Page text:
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Chinese lifestyle platform Xiaohongshu, known as 'Little Red Book', puts its US IPO on hold amid Beijing's crackdown

Chinese social media and lifestyle platform Xiaohongshu has put its planned initial public offering in the United States on hold after Beijing announced plans to increase its scrutiny of foreign listings by the country's high-flying technology sector, according to people familiar with the matter.

The company, also know as "Little Red Book", is evaluating its next steps after the Cyberspace Administration of China (CAC) said it would review all foreign IPOs by technology platforms in China that possess the personal data of at least 1 million users, said the people, who were not authorised to discuss the matter publicly.

Xiaohongshu filed confidentially to list in the US earlier this year and was hoping to raise more than US$500 million.

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Bloomberg reported the delay in Xiaohongshu's IPO plans earlier on Friday.

A Xiaohongshu representative did not immediately respond to a request for comment on Friday.

Backed by Tencent and Alibaba Group Holding, Xiaohongshu was founded in Shanghai in 2013 and has expanded to include social media and e-commerce. As of October 2019, the company had more than 100 million monthly active users, with 70 per cent of them born in the 1990s or later, according to its website. Alibaba is the parent company of the South China Morning Post.

It is among dozens of Chinese companies evaluating whether to proceed with plans to list in the US after China announced a series of data-security reviews and other crackdowns on the tech sector following ride-hailing giant Didi Chuxing's US$4.4 billion IPO in New York in June.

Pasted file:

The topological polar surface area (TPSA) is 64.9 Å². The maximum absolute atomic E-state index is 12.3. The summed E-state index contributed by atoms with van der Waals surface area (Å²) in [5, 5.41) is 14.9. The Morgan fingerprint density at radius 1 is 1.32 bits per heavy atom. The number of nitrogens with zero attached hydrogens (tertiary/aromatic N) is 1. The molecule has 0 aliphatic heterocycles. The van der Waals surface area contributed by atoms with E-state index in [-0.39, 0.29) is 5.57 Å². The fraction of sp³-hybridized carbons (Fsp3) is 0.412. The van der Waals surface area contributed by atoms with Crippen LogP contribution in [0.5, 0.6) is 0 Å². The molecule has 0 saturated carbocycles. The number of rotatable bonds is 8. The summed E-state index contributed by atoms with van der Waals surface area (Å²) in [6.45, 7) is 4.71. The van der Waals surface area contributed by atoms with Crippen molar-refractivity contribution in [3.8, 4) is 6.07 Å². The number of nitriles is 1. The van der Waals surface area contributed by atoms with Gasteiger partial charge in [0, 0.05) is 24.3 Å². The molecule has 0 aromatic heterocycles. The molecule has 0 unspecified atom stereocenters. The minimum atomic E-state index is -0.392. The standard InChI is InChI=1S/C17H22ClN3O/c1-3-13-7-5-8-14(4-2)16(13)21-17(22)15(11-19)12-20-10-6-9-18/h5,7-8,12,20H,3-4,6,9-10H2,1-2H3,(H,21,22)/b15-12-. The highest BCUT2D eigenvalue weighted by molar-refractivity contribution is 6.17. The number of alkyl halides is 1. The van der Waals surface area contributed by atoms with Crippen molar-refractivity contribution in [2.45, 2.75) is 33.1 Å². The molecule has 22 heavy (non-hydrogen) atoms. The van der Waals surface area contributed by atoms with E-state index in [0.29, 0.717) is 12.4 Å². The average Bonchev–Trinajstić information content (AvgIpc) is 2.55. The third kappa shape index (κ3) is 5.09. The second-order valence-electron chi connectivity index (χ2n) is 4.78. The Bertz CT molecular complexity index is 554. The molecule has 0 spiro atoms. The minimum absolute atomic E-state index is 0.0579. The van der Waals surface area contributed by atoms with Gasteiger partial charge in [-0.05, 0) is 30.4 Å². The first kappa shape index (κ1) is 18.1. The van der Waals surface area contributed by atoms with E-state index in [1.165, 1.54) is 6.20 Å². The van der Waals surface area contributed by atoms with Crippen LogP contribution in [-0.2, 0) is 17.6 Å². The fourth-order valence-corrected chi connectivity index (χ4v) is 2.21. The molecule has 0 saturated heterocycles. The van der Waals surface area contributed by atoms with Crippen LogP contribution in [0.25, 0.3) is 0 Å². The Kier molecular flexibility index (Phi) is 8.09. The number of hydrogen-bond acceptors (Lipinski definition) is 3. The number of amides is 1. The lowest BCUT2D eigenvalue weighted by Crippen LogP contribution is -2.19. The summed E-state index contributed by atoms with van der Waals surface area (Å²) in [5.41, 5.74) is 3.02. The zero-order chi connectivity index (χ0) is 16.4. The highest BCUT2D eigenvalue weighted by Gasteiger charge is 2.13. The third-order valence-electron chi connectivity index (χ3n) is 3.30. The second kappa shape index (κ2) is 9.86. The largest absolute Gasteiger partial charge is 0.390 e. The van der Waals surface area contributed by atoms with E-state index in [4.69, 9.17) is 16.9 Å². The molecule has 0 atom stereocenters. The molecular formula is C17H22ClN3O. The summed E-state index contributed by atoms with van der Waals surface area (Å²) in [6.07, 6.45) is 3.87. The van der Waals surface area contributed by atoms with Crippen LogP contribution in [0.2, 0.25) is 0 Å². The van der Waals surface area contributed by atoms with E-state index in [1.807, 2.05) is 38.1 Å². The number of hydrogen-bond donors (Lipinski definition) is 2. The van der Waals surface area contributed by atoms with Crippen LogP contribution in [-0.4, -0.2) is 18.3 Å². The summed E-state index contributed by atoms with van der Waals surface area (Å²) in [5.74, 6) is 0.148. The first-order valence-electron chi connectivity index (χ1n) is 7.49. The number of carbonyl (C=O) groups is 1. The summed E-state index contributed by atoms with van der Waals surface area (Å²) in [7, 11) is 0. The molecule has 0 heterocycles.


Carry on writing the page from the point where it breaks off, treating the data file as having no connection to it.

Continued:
Didi was the biggest offering in the US by a Chinese firm since 2014 and came after the company pushed forward with its IPO despite a request by Chinese regulators to delay its listing, prompting a deeper review by the authorities.

The regulatory crackdown goes back to the last-minute shelving of Ant Group's dual listings in Hong Kong and Shanghai in November and has spooked investors on both sides of the Pacific.

Concerns about regulatory risk in China have wiped off about US$1 trillion in market value from US-listed Chinese tech stocks since mid-February, according to Goldman Sachs.

Apart from Xiaohongshu, a slew of other Chinese companies have also put their IPO-related activities on hold because of concerns that the Didi Chuxing debacle could potentially impact their valuations. E-commerce platform Meicai, medical data solutions provider LinkDoc Technology and fitness app Keep are among the companies that have shelved their IPO plans.

A number of Chinese and Hong Kong companies, including Hong Kong logistics start-up Lalamove, are considering potentially pursuing listings in Hong Kong rather than the US because of the fallout.

But it has not stopped all firms from proceeding with potential listings.

This week Jianzhi Education Technology Group became the first Chinese company to apply for a US IPO since Beijing announced the new rules. It was the Beijing online vocational education company's fifth attempt at an offshore listing after four previous tries in Hong Kong failed.

This article originally appeared in the South China Morning Post (SCMP), the most authoritative voice reporting on China and Asia for more than a century. For more SCMP stories, please explore the SCMP app or visit the SCMP's Facebook and Twitter pages. Copyright © 2021 South China Morning Post Publishers Ltd. All rights reserved.

Copyright (c) 2021. South China Morning Post Publishers Ltd. All rights reserved.